Dozier opens scoring with historic leadoff HR

Rosario also goes deep in 1st as Twins chase Severino

Dozier opens scoring with historic leadoff HR

NEW YORK -- Brian Dozier opened the American League Wild Card Game with a bang -- cracking a leadoff home run off Yankees ace Luis Severino -- keying a fast start for the Twins in Tuesday night's 8-4 loss at Yankee Stadium.

It was the first time the Major League Baseball postseason had ever opened with a home run by the first batter of the first game.

Date Score Highlights
Oct. 3 NYY 8, MIN 4 Watch

Eddie Rosario also knocked a two-run homer off Severino, who was chased after one-third of an inning, giving Minnesota an immediate three-run edge over the Yankees in the win-or-go-home game in the Bronx, although New York tied the game in the bottom of the first on a Didi Gregorius homer.

"You know, you can sit here and try to imagine if it was 0-0 after the first, what it would have felt like compared to scoring three and giving three back," Twins manager Paul Molitor said. "It's the exhilaration of jumping out -- Brian's leadoff home run and Rosi … and then the deflation of giving it back so quickly. So there was a lot, you know, a lot was spent early."

Dozier took a 99.1-mph fastball deep to left field. Dozier's home run had an exit velocity of 105.4 mph, according to Statcast™, and just cleared the wall over a leaping Brett Gardner's glove. It was the hardest pitch a Twins player had hit for a home run all season.

"We saw a couple of things that made us sink in a little bit to him, lock in a little bit more to him," Dozier said of facing Severino. "But the kid's got electric stuff. Sometimes he could tell you what's coming, with the wipeout slider and throwing 100 mph. He's good. But I'm glad we got to him. That was the main focus for this young group coming in, making sure we were ready. The energy in that first inning was off the charts."

Dozier, Rosario homer in the 1st

Dozier is the first player to lead off a Wild Card Game with a home run. The last player to lead off a postseason game with a homer had been Dexter Fowler for the Cubs -- in Game 7 of last year's World Series.

Dozier's was also the first postseason leadoff home run in Twins franchise history, and the 30th "true" leadoff homer -- that is, the first batter of the game in the top of the first inning -- in Major League playoff history.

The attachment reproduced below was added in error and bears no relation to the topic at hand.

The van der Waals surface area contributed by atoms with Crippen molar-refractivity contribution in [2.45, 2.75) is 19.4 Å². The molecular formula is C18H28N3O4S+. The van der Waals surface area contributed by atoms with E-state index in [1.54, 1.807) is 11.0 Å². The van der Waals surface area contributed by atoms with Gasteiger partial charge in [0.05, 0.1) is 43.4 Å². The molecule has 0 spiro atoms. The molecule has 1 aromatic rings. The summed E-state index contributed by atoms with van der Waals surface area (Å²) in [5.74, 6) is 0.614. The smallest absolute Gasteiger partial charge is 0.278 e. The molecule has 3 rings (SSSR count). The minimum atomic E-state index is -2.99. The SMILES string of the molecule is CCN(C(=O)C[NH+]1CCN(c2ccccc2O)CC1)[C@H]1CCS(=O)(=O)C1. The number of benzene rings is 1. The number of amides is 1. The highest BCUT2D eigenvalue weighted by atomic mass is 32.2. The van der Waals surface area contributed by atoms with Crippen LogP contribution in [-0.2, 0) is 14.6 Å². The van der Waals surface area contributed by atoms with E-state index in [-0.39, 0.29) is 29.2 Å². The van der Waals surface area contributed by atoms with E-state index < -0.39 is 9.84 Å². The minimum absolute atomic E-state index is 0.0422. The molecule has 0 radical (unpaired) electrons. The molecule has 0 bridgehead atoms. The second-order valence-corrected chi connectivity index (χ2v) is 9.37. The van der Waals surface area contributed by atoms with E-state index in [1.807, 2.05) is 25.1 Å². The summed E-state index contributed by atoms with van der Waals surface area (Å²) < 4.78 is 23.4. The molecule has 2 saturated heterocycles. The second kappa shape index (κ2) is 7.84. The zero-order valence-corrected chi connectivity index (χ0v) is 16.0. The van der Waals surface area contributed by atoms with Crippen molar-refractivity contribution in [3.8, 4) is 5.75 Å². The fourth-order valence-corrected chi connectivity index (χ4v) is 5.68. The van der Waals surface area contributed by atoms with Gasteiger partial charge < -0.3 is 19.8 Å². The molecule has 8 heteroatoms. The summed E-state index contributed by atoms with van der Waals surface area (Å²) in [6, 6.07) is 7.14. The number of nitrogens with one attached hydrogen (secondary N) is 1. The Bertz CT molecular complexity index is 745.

Dozier proud of teammates

While Dozier hit the first-ever home run to lead off the top of the first inning of the first postseason game of the year, two players had previously done it for their team in the bottom of the first: Brady Anderson for the Orioles in the first game of the 1996 playoffs (Oct. 1 vs. the Indians) and Bob Dernier for the Cubs in '84 (Oct. 2 vs. the Padres).

Rosario put his homer into the right-field porch at Yankee Stadium, a 104.1-mph shot off a 91.9 mph slider from Severino. That marked the first time the Twins had ever homered twice in the first inning of a playoff game.

Molitor on Twins' early offense

It was the first career postseason at-bat for both Dozier and Rosario. The only other Twins players to homer in their first-ever at-bats in the playoffs, according to the Elias Sports Bureau, were Gary Gaetti in 1987 and Don Mincher in '65.

Eduardo Escobar followed with a single, and Max Kepler doubled him to third, knocking Severino out of the game.

"We had a couple of different things, ... obviously we knew what a unique game that it was going to be, and you saw that tonight," Dozier said. "One of those things was we wanted to try to score early, to maintain a lead. Even Mollie said when he talked to us that he knew that we were ready, and we showed up.

"But good teams respond to that. You don't know how tough it is to get down that early, take that energy out of the crowd and everything, and all of a sudden they respond. It was back and forth all game, they kind of opened up at the end, but I'm so proud of these guys."

David Adler is a reporter for MLB.com. This story was not subject to the approval of Major League Baseball or its clubs.